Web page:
A 'POTENTIAL disaster' could be looming at a claimed toxic waste dump site in Herefordshire.

According to members of Herefordshire Friends of the Earth, a "toxic mixture and its fumes" have started escaping from the ground at Sutton Walls, between Marden and Sutton St Nicholas, threatening to bring about a "potential environmental disaster."

Lying four miles from Hereford, Iron Age hillfort Sutton Walls is a Scheduled Ancient Monument which has been associated with both King Offa and King Ethelbert.

But during the 1960s and 1970s, the site was used by Monsanto and other companies as an industrial tip for vast amounts of paint, nail varnish, fuel oil sludge and other chemicals including an extreme neurotoxin PCB, the group said.

Reverend Paul Cawthorn, an expert in Monsanto waste sites, said: “Sutton Walls is one of the most chemically contaminated leaking sites in England.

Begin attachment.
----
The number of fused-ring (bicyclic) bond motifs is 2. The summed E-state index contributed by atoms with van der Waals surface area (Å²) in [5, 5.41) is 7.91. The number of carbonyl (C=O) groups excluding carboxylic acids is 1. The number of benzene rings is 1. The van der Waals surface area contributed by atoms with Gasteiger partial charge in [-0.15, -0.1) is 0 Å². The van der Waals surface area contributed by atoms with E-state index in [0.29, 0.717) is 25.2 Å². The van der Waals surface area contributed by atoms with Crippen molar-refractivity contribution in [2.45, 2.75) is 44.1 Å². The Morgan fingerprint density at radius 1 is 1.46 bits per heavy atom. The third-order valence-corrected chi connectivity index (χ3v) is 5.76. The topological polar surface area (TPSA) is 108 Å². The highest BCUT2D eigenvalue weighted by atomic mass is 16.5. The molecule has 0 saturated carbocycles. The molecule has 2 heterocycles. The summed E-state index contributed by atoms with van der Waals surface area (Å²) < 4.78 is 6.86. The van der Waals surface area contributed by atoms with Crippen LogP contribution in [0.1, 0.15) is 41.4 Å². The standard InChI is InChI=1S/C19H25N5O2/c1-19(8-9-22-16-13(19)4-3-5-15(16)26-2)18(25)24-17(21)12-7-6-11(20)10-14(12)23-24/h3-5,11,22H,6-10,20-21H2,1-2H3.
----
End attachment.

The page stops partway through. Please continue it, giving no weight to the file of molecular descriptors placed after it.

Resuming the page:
“I’m scared the problem will increase in coming decades.

“This is clearly contaminated land, in plain English, and needs more attention.”


Martin Prior, who lived near the Sutton St Nicholas site while it was still being used, said locals would regularly find it impossible to spend time outside because of the fumes and smells. 

“There were lagoons of black and orange slime that stank like nobody’s business," he said.

“There were stories of people’s cats and dogs falling into this stuff, coming back hairless, and expiring soon after."

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Mr Prior said his family had been alarmed to find orange foam coming out of the taps, which were supplied by a deep borehole, during the seventies.

“Clearly it had seeped into the gravel layer," he said.

“I think it was backfilled in the eighties, but there were still periodic breakthroughs where you’d see horrible goo coming out through the ground.

“More people live here these days, so anything nasty going on now is set to affect a lot more people than back in the day.”

A meeting about the issue will be held at Marden Community Centre on Thursday, October 19, at 7pm.